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Compact Coupés

Small, specialist manufacturers created many GT cars in Europe in the 1960s, which, owing to their ingenuity and inventiveness, rivaled those of the big car makers. Hardtop coupes became increasingly popular, and trends toward front-wheel drive or even mid-engine layouts were appearing Aerodynamic testing produced some very efficient shapes.

Ford Consul Capri, 1961


Engine1,498 cc, straight-four
Top speed83 mph (134 km/h)

Ford’s first attempt to make a sporty coupe for Europe just didn’t catch on-it was far too American in its styling. Only 18,000 were sold in three years.

TVR Grantura, 1958


Engine1,798 cc, straight-four
Top speed108 mph (174 km/h)

The TVR wasn’t styled, it grew. Its cheeky, chunky looks and lively performance due to its light weight brought small yet steady volume sales and competition success into the 1960s.

Porsche 356B, 1959


Engine1,582 cc, flat-four
Top speed111 mph (179 km/h)

By 1960 Porsche’s brilliant VW-based sports car of 1950 had moved a long way from its roots. This sophisticated 2+2 coupé was well built and reassuringly expensive.

Gilbern GT, 1959


Engine1,622 cc, straight-four
Top speed100 mph (161 km/h)

Wales’ only successful car maker used a spaceframe chassis, attractive fiberglass body, and high quality interiors to sell this handsome MGA/B/Midget-powered coupé.

Volvo P1800, 1961


Engine1,778 cc, straight-four
Top speed106 mph (171 km/h)

Initially assembled in Britain by Jensen but soon transferred to Sweden to improve quality, the P1800 was a stylish and incredibly durable two-seat Grand Tourer.

NSU Sport Prinz, 1959


Engine598 cc, straight-two
Top speed76 mph (122 km/h)

Italian styling house Bertone worked wonders to create this winsome little coupé for the bravely independent NSU. Over 20,000 were sold in the 1960s.

Matra Djet, 1962


Engine1,108 cc, straight-four
Top speed118 mph (190 km/h)

Designed by René Bonnet and built by Matra, the aerodynamic Djet pioneered the mid-engine layout for roadgoing sports cars, and was fast with Renault Gordini power.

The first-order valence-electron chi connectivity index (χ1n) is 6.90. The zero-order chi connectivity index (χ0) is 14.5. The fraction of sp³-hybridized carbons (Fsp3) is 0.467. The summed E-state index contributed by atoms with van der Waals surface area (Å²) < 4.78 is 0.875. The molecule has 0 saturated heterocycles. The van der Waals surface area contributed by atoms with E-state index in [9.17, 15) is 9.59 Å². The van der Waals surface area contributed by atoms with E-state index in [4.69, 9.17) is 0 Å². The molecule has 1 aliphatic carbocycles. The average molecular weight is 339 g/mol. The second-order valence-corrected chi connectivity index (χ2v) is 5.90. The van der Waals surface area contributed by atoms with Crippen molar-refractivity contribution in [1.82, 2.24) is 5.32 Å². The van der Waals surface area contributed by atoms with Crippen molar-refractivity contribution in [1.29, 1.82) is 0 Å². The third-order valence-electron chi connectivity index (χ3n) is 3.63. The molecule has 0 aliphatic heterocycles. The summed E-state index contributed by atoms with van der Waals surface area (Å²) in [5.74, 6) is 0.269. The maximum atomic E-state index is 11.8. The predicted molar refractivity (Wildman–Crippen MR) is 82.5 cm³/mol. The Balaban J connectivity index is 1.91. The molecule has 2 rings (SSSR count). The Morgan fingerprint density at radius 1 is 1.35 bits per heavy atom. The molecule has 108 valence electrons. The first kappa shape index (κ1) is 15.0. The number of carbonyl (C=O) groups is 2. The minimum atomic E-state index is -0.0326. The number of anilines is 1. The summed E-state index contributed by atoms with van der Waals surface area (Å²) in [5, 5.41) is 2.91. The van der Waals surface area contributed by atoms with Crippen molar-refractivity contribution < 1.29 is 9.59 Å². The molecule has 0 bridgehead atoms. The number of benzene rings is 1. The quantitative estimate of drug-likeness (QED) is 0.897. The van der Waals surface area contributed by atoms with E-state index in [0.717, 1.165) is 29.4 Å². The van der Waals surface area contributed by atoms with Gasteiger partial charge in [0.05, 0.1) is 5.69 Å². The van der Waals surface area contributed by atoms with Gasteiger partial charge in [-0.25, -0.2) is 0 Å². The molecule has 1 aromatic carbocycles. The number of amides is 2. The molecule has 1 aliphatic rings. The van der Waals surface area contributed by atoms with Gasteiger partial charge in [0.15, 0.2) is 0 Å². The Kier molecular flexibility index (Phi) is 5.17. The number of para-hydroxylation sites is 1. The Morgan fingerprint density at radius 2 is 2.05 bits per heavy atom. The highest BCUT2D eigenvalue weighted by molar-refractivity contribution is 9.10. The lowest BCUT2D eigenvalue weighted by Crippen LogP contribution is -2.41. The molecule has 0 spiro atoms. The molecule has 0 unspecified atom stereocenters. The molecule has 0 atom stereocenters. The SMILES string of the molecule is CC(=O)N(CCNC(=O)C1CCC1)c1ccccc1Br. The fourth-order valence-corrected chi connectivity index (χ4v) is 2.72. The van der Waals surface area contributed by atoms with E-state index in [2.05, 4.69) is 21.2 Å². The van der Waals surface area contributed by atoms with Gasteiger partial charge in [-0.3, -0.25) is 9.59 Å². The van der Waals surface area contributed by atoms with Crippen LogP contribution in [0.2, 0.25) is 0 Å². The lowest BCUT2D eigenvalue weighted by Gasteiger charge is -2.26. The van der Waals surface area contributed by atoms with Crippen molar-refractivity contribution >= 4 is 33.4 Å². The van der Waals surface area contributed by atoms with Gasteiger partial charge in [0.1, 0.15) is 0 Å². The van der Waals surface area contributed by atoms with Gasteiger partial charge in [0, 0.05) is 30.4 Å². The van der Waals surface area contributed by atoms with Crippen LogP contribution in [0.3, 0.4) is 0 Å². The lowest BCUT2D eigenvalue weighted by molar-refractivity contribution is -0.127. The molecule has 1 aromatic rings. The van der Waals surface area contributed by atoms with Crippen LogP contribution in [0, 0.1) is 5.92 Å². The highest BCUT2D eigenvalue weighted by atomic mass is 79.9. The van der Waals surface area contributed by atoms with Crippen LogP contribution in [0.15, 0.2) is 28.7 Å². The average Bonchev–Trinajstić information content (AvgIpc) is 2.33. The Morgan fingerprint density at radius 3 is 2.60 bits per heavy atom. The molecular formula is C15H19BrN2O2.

Ogle SX1000, 1962


Engine1,275 cc, straight-four
Top speed110 mph (177 km/h)

Industrial designer David Ogle designed this bubble-like coupe, which successfully hid the Mini-Cooper running gear below. Sadly, few were made.

Marcos 1800, 1964


Engine1,778 cc, straight-four
Top speed115 mph (185 km/h)

Dennis Adams styled this ultra-low two-seater, with fixed lay-back seats and adjustable pedals. A wide range of engines found their way under the long, low hood.

Broadspeed GT, 1965


Engine1,275 cc, straight-four
Top speed113 mph (182 km/h)

Broadspeed founder Ralph Broad took the Mini Cooper 1275S and added a fiberglass fastback rear body that, with some engine tuning, made it a real flyer

Lancia Fulvia Coupe, 1965


Engine1,216 cc, V4
Top speed100 mph (161 km/h)

Lancia flouted convention with beautifully built, compact, twin-cam V4 engines and front-wheel drive in designer Pietro Castagnero’s 2+2 coupé-the last true Lancia.

Ford Capri, 1969


Engine2,994 cc, V6
Top speed122 mph (196 km/h)

Five years after the Mustang took the U.S. market by storm, Ford managed the same in Europe with the Capri, helped by engine options from 1,300 cc to 3,000 cc.

Saab Sonett, 1966


Engine1,498 cc, V4
Top speed100 mph (161 km/h)

Front-wheel drive, a freewheel, and a column gearchange were unusual features derived from the Sonett’s sedan parent, but the neat fiberglass body looked good.

Lotus Elan +2, 1967


Engine1,558 cc, straight-four
Top speed123 mph (198 km/h)

Not wanting to lose its loyal two-seater buyers when they started families, Lotus developed this upmarket 2+2 Elan, still on the superb-handling, backbone chassis.

Triumph GT6, 1966


Engine1,998 cc, straight-six
Top speed112 mph (180 km/h)

Triumph neatly combined the Spitfire chassis and 2000 engine in a pretty, Michelotti-styled body to make the GT6, soon dubbed a “mini E-type.” This is the 1970 restyle.

Unipower GT, 1966


Engine1,275 cc, straight-four
Top speed119 mph (192 km/h)

The best-looking Mini-based sports car of all, the Unipower had its Mini engine over the rear wheels in a lightweight spaceframe chassis bonded to its fiberglass body.

Alfa Romeo 1750 GTV, 1967


Engine1,779 cc, straight-four
Top speed116 mph (187 km/h)

Alfa Romeo’s Giulia series, launched in 1962-63, was hugely successful. This car was the perfect compact four-seater sporting coupe, with twin-cam power and great handling.

Sunbeam Rapier H120, 1969


Engine1,725 cc, straight-four
Top speed106 mph (171 km/h)

Sunbeam’s U.S. ownership was clear in the Plymouth Barracuda-derived styling, but the Rapier became an effective sports coupé with Holbay tuning.


It is a quote. The Definitive Visual History Of The Automobile 2011

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